New BBC Earth documentary features S’pore otters, producer says filming them like watching otter soap opera

Singapore otters make appearance in new BBC Earth documentary

Singapore’s iconic otters will be making an appearance in the latest BBC Earth documentary, ‘Mammals’.

Featured in episode two of a six-part animal-centric documentary, it shines the spotlight on Singapore’s smooth-coated mammals as they traverse around the island.

Image courtesy of BBC News

The documentary, which is narrated by British biologist Sir David Attenborough, explores the relationship between wildlife and urban spaces, shedding light on how mammals successfully adapt to Earth’s ever-changing environment.

Singapore otters make appearance in documentary

In episode two, titled ‘The New Wild’, which will air this Sunday (14 April), episodic producer Lydia Baines follows a family of 14 otters on their adventures in the Little Red Dot.

The episode shows how they made their home in the city state’s waterways and follows them as they bravely navigate their way across busy highways in the city.

Image courtesy of BBC News

The mammals can also be seen avoiding dogs, frolicking in Singapore’s waterways and catching fish for a bite to eat.

Image courtesy of BBC News

It promises to be a roller coaster of emotions, as the family of otters get separated from each other amid the chaos of the bustling city, and how they display pure delight when they are reunited again.

Otters and humans alike

Speaking to MS News, Baines said filming Singapore’s iconic mammals was “fascinating and enchanting”.

They were “constantly interacting with the environment”, with periods of intense activity interspersed with naps before they start again, she observed.

What surprised her most, she said, was that each member of the family had its own personality.

“They clearly had their own relationships with each other, just as in any family dynamic, but watching that all play out was absorbing,” she explained. “It was like watching an otter soap opera.”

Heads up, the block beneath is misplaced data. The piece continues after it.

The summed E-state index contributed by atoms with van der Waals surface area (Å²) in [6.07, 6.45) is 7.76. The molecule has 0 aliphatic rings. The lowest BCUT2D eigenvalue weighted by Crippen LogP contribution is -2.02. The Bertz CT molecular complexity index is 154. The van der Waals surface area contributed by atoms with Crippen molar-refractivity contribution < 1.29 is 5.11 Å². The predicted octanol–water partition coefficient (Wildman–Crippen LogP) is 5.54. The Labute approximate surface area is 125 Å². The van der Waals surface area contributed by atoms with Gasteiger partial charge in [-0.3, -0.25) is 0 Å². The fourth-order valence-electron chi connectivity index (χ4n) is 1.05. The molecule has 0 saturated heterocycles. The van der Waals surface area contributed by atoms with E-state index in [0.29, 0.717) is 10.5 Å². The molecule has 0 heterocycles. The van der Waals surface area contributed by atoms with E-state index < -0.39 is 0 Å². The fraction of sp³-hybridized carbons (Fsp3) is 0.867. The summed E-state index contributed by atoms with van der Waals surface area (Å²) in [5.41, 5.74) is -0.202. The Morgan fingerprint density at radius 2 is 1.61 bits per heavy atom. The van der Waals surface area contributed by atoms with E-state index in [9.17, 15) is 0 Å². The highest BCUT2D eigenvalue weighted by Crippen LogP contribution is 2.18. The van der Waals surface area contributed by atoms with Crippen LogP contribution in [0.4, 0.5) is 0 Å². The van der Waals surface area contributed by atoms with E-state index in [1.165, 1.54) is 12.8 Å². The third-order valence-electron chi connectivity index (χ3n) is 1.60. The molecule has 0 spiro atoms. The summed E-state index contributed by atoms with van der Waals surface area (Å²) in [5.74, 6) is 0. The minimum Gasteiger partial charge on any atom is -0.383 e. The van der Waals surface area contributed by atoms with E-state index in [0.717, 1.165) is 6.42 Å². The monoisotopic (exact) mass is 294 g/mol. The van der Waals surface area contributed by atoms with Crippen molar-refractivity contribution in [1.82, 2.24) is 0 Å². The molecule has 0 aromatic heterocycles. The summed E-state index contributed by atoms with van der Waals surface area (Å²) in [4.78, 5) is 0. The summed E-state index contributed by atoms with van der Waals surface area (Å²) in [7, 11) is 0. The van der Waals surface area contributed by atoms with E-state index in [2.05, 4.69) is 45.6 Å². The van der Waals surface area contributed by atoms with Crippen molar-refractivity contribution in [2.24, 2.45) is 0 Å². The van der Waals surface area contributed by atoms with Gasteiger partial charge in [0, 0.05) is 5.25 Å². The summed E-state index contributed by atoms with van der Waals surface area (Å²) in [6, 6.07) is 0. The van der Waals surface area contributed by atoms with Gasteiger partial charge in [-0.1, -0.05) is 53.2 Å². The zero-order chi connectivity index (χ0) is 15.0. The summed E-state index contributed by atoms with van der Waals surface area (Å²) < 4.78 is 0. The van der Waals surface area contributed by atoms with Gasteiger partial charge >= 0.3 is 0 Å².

Image courtesy of BBC News

Baines also shared how easy it was to relate to the otters, being mammals ourselves.

Keeping up with the speedy mammals

Despite enjoying the filming process, she admitted the otter episode was one of the most “physically demanding shoots” she had ever been on.

In addition to the Covid-19 mask restrictions and Singapore’s sweltering weather, the production team had to keep up with the otters’ fast speed.

“We had to buy a trolley to put our kit in to pull behind us as we ran,” Baines said, adding that once the otters got going, they “set off at a real pace”.

Image courtesy of BBC News

Baines and her team also had to find ways to follow the slippery mammals when they disappeared into Singapore’s underground water system.

“We quickly realised that we could sometimes hear them if we put our ears to drains around the city. We made quite an interesting sight — a group of sweaty film makers in safari gear, with a trolley, listening down drains,” she shared.

Despite the otters’ adorable appearance, she said Singaporeans and visitors should be cautious when running into the protective mammals.

“As with any wild animal, people should keep a safe and respectful distance, so that the family does not think their young are under threat.”

Catch ‘Mammals’ every Sunday at 8:00pm on BBC Earth, available on StarHub channel 407, Singtel channel 203 and BBC Player.

Also read: Otters Cross Orchard Road With Police Officer’s Help, He Stops Traffic For Their Safety

Otters Cross Orchard Road With Police Officer’s Help, He Stops Traffic For Their Safety

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